The proof of concept was made using Geosphair Aviation Inc.’s Super-Cub seaplane registered C-GBYY. The plane was specially modified for hydrographic surveys purposes. C-GBYY is operated in Canada under a Special Airworthiness Certificate – Experimental. Under this kind of certificate, aircraft modifications and maintenance are approved by the owner. The system deployed is composed of a pole-mounted Teledyne RESON T20-P MBES and a CodaOctopus F180 position and orientation unit. The F180 is divided into an inertial and motion unit (IMU) strapped inside the cabin and two GPS antennas bolted on the wings (Figure 1).

The lever arms and the mounting angles between the different sensors have been accurately measured by a dimensional control survey of the seaplane done with a total station. A patch-test calibration was conducted on the Eel Lake to calculate the residual angular offsets between the MBES and the IMU (Figure 2).

The seaplane then took off from the Eel Lake and landed a few miles away on the St-Lawrence River, in front of the Canadian Hydrographic Service (CHS) offices, in order to perform a sea trial (Figure 4).

The sea trial consisted of survey lines sailed in parallel with the CIDCO’s survey launch F.-J. Saucier. The F.-J. Saucier is a Cheetah Marine Catamaran equipped with a Hydropod mounted Teledyne RESON SeaBat 7125-SV2 MBES and an Applanix PosMV320 position and orientation unit. Each of the two hydrographic platforms produced a bathymetric surface
at 50cm resolution (Figure 5).

Dataset Quality Assessment

The difference between the surface of reference (F.-J. Saucier) and the surface to be evaluated (Seaplane Bathymetric Platform) made it possible to qualify the horizontal and vertical accuracy of the data collected by the Seaplane Bathymetric Platform. The difference surface (Figure 5) shows a standard deviation of 14cm at 95%. Even if the overall performance can be considered as good, it could have been easily improved with RTK or PPK positioning. Indeed, the sea trial was conducted in stand-alone positioning mode, which results in a horizontal positioning uncertainty of about 1.5m. The impact is low in flat areas (see south part of the surveyed zone) but increases in rocky spots which forgive no positioning approximation.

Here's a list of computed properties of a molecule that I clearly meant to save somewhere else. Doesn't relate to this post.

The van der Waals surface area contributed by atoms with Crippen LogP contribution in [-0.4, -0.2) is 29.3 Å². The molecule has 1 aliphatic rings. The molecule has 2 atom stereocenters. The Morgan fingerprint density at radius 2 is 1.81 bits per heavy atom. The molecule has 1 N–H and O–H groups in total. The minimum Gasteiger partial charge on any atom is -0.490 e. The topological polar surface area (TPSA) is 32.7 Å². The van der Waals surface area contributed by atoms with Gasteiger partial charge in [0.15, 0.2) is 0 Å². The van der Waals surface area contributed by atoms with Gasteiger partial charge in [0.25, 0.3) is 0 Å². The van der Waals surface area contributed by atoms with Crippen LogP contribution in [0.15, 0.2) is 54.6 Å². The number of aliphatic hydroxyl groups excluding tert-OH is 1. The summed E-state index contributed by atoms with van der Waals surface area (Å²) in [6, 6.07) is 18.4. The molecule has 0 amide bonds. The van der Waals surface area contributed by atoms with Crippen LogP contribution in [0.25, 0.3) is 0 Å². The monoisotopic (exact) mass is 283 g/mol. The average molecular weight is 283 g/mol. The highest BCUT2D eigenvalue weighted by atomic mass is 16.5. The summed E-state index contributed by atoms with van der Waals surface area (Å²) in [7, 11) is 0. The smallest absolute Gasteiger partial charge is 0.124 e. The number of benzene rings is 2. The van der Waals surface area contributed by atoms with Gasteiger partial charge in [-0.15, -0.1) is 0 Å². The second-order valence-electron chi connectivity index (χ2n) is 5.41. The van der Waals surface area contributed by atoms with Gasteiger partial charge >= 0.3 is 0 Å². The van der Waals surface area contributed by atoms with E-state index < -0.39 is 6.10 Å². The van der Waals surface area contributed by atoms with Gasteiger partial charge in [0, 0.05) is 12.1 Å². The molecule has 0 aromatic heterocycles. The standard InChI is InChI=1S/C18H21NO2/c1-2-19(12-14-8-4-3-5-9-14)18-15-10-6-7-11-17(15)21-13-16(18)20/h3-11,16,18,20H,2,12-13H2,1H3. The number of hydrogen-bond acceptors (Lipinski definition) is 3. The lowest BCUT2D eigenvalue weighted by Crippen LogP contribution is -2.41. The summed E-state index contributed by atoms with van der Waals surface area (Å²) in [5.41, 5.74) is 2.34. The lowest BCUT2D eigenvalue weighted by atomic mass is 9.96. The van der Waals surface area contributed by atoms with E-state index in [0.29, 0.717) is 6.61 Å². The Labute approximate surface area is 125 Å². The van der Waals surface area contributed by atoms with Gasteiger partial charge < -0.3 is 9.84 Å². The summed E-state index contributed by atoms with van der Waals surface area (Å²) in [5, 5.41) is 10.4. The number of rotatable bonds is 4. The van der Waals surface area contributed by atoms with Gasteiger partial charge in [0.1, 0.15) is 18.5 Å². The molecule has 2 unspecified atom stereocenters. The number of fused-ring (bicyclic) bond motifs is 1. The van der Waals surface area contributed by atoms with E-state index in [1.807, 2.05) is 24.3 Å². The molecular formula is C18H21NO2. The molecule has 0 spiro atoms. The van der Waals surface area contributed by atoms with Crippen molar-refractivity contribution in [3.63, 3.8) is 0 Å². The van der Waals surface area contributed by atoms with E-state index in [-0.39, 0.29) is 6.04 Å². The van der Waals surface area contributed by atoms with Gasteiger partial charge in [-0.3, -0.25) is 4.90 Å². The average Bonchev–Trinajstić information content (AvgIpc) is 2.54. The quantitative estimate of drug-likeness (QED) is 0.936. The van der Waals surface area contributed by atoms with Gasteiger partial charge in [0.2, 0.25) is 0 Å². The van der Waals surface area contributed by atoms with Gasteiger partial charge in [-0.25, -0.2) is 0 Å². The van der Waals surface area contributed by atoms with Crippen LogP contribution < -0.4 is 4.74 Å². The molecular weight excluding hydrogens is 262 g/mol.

A QC report was also conducted to evaluate the vertical uncertainty of the hydrographic survey system T20-P/F180. It showed that the system qualifies for the IHO special order.


The project results proved that the Seaplane Bathymetric Platform is capable of:
• Take-off from its base with a MBES&IMU installed;
• Land at sea in 0.75m of short waves;
• Perform a sea trial at IHO special order;
• Take-off at sea and go back to base.

In demonstrating that the data quality of the Seaplane Bathymetric Platform is comparable with the one obtained from a classical survey launch, the project contributed to developing tools and knowledge to facilitate survey operations in remote areas such as Canada’s Northern Waters.

Nevertheless, the Super-Cub is currently not capable of carrying sufficient battery payload. An optimisation programme to reduce weight and parasite drag to the system is underway.


In a second phase, this project could therefore contribute to developing Canada’s capacity for the production of reliable hydrographic data in Northern waters, making it possible to map waterways with high navigation risks due to the lack of modern hydrographic data, or to conduct surveys for new ports implantation .


The Seaplane Bathymetric Platform Project was granted by Transport Canada’s Northern Transportation Adaptation Initiative. Teledyne RESON contributed with the loan of a T20-P MBES and Caris with the loan of one HIPS and SIPS licence.